Dr Rohit Patel, Dr Dipak Patel, Anup Morzariya and other youths have been washing dishes and cooking utensils on Saturdays in London mandir for over 22 years.
These youths and devotees have pleased Swamishri with their efforts to clean and tidy their homes, mandirs and surroundings. Swamishri has blessed them, many times saying, “Since you work so hard to clean and purify the outside, God will purify your hearts and souls.”
Swamishri’s efforts to promote cleanliness have helped create a spiritually pure and physically tidy environment in all BAPS mandirs around the globe. To this day, he makes it a point to check the bathrooms and other facilities at even the smaller mandirs as well as the mega-mandirs like Swaminarayan Akshardham in Gandhinagar and New Delhi. He inspects every nook and corner of the mandir, in particular, the kitchens, dairy room, storage area, public conveniences and the garbhagruha, for dirt or clutter. At the students’ hostel in Vidyanagar, Swamishri occasionally makes impromptu checks on the students’ rooms. Frantically, the students try to clean them, but Swamishri’s sharp and trained eyes quickly analyze their efforts. He sweetly reprimands those that are not clean and praises those that are.
During his stay at Sarangpur in October 1997, Swamishri was inspecting the mandir grounds. He entered one of the bathrooms and immediately called the head organizers of the housekeeping
department to bless them, “This is very clean. It should be like this all the time and everywhere. Very good.”
Even during large festivals, when the arrangements for the thousands of people who attend ultimately rest on Swamishri’s shoulders, he undertakes unannounced inspections of the festival grounds to ensure that the proper level of cleanliness and hygiene is constantly maintained. He specially insists that the kitchen and
dining areas be kept spotlessly clean. Kothari and bhandari sadhus and volunteers are first to hear from Swamishri about keeping the mandirs and kitchens under their charge clean.
Swamishri was visiting New York in 2004, where he met Subhodhbhai Amin. Swamishri was speaking to him and his Jewish partner about their dairy business and the conversation veered round to matters of cleanliness. Swamishri said, “Whenever you make any yogurt, paneer or even when you process milk, make sure that hygiene is a priority. Ensure that all the utensils and machinery are scrubbed
before you start producing any dairy products. You are from Vahelal and a descendent of Vakhatba. You come from a family that is very particular about its purity; it only makes sense for you to do this.”
Swamishri’s devotion to Bhagwan Swaminarayan is reflected through his insistence on cleanliness in Thakorji’s thal, ornaments and the shrine itself. He even stresses the importance of personal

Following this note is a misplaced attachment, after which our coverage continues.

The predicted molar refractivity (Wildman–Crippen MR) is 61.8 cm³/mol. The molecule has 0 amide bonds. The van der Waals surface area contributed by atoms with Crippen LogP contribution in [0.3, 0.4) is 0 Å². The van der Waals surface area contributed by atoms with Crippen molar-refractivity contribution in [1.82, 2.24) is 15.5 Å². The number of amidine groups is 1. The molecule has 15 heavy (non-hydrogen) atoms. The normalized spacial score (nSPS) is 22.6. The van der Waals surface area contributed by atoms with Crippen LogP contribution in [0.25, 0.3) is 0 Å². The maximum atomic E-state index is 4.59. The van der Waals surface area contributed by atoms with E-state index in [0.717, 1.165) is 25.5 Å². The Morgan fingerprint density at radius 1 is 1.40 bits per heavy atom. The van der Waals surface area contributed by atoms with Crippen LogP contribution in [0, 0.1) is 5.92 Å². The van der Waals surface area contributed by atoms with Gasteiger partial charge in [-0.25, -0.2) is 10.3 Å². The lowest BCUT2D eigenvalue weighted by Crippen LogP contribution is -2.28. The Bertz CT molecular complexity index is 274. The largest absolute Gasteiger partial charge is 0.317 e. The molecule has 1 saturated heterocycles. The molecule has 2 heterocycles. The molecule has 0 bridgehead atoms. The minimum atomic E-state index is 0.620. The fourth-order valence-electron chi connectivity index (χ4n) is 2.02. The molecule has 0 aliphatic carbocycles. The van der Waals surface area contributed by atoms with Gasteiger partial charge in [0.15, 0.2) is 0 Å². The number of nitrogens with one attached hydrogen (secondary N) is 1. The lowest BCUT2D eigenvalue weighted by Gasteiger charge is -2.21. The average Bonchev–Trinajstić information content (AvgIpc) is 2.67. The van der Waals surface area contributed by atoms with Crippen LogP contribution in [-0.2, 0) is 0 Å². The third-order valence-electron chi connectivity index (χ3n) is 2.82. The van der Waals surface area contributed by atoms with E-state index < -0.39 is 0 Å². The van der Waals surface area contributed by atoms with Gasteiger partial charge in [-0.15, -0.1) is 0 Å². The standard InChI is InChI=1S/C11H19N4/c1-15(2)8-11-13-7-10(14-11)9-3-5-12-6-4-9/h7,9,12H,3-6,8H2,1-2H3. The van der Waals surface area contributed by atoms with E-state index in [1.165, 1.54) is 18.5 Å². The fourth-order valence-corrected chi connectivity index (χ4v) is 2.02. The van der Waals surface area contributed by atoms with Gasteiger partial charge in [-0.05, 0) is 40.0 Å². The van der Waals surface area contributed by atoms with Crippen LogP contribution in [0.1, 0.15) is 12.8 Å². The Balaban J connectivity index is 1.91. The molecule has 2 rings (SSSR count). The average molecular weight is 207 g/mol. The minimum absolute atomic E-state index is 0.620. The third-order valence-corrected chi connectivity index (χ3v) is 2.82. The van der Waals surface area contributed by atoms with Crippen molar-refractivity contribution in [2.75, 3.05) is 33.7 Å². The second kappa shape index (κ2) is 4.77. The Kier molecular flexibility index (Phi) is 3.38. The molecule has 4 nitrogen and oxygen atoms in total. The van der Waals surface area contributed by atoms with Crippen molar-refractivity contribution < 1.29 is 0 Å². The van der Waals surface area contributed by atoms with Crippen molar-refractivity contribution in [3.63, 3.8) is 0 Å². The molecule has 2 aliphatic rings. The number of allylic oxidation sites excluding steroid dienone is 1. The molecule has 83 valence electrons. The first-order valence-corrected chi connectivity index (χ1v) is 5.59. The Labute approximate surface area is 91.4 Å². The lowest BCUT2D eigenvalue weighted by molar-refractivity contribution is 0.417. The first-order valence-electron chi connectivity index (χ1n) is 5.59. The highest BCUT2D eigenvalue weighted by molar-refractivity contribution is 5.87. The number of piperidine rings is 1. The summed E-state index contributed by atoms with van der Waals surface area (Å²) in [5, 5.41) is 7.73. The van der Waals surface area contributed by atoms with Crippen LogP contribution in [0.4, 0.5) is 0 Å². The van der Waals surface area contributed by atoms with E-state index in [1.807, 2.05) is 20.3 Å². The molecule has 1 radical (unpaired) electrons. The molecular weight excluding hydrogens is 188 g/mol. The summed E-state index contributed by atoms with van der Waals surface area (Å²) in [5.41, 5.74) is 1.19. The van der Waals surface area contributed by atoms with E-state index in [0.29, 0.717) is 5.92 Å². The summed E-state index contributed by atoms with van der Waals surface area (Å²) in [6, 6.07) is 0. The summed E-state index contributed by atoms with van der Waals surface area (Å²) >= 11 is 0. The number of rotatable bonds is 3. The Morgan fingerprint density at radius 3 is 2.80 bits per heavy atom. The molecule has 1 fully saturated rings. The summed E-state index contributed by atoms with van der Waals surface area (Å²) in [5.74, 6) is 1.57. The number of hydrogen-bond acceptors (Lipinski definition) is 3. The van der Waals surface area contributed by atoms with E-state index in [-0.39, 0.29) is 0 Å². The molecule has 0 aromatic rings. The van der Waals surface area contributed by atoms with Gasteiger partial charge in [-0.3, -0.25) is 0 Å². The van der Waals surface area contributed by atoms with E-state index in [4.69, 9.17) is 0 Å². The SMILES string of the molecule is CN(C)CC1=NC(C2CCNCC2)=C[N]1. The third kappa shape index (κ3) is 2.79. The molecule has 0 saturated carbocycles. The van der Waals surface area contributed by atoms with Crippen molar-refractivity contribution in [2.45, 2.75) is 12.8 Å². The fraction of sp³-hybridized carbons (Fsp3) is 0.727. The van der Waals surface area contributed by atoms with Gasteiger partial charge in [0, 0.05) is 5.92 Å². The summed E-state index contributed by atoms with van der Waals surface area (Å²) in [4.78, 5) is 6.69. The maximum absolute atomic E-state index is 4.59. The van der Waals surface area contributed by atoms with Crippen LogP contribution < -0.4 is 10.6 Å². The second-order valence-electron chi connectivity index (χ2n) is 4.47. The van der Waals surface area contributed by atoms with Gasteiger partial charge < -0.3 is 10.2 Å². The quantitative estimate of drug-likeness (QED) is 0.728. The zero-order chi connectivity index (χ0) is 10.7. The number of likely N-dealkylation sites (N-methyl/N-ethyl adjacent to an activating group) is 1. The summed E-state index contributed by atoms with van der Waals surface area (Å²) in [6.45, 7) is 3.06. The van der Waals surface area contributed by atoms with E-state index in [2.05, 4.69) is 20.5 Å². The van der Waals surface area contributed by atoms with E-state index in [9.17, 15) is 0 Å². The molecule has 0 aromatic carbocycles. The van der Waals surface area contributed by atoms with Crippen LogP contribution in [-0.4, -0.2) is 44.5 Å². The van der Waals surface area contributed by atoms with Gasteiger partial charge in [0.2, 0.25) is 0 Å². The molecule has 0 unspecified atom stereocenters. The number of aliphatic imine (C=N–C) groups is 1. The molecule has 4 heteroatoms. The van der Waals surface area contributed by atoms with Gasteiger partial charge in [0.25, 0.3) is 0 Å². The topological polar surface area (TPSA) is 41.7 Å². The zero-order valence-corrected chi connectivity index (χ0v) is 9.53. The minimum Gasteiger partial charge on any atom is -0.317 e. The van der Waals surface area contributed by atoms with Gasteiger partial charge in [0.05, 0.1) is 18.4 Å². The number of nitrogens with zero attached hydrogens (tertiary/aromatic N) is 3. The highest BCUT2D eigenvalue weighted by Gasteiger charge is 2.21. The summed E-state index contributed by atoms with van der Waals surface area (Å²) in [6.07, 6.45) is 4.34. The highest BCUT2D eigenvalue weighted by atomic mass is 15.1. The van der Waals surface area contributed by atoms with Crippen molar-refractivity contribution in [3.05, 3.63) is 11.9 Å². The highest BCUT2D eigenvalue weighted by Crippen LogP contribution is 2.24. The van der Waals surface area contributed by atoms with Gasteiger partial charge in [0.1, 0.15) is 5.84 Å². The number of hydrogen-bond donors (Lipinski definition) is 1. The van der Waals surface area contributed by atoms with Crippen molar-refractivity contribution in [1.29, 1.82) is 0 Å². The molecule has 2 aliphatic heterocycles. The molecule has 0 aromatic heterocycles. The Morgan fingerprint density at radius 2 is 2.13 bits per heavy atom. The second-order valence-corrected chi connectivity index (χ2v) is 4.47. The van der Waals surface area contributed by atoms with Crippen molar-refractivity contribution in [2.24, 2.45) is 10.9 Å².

hygiene to the cooks that prepare Thakorji’s thal.
Swamishri has visited over 250,000 homes and each padhramani echoes the same message, “You do not need a large home, but a home that is tidy and clean. Things that belong in the kitchen should never be left in the living room and vice versa. It is important for us to
practise these ideals so that our children learn them. Cleanliness and spirituality are the keys to a happy home.”
These experiences highlight Swamishri’s insistence on external purity. The following incidents highlight Swamishri’s internal purity and life free of deceit and prejudice. He tirelessly inspires even those who come only into fleeting contact with him to attain internal
purity of the mind and soul.
Swamishri insists that community leaders, politicians and other public figures be pure in character and reputation.
Speaking to a local town representative he said, “You have to lead by example. It is your duty to make this town a better place to live in. You can only do it by living a spotless life so that it makes an impact on the society.”
Once, in Atladra, Swamishri walked by a few youths who were cleaning the filters of an old air-conditioning unit. He stopped and said to them, “The filters of this AC unit became filled with dirt so it had to be removed for cleaning. Similarly, when life becomes spoilt by bad habits it is degraded. So you have to inspect your character for impurities and cleanse it.”
Swamishri has transformed the lives of thousands of people around the world and they provide testimony of his contributions in purifying society.
A tribal devotee from the village of Uber described his first darshan of Swamishri, which changed his life, “I first had your darshan in Atladra. I didn’t think it was ever going to happen, but it did. It was like a miracle. With your blessings, my entire family has stopped eating meat, smoking and drinking. We have been able to bring our tempers under control. It has been eight months now and I can say that we feel 100 percent purified! My adulterous behaviour has also gone. I feel privileged to have received your blessings.”
On 18 July 1996, a youth came to meet Swamishri in Dallas, Texas. In 1994, he had promised Swamishri that he would quit drinking and eating meat. He bowed at Swamishri’s feet and described his success, “Swami, though it seemed impossible, your blessings made my wife’s dream a reality. I have given up eating meat and all other addictions. In fact, I don’t even get angry any more. I never thought it would be possible, but you made it happen.”
These are just a few of the countless transformations people have had as a result of their association with Swamishri.
Translation: Yogi Trivedi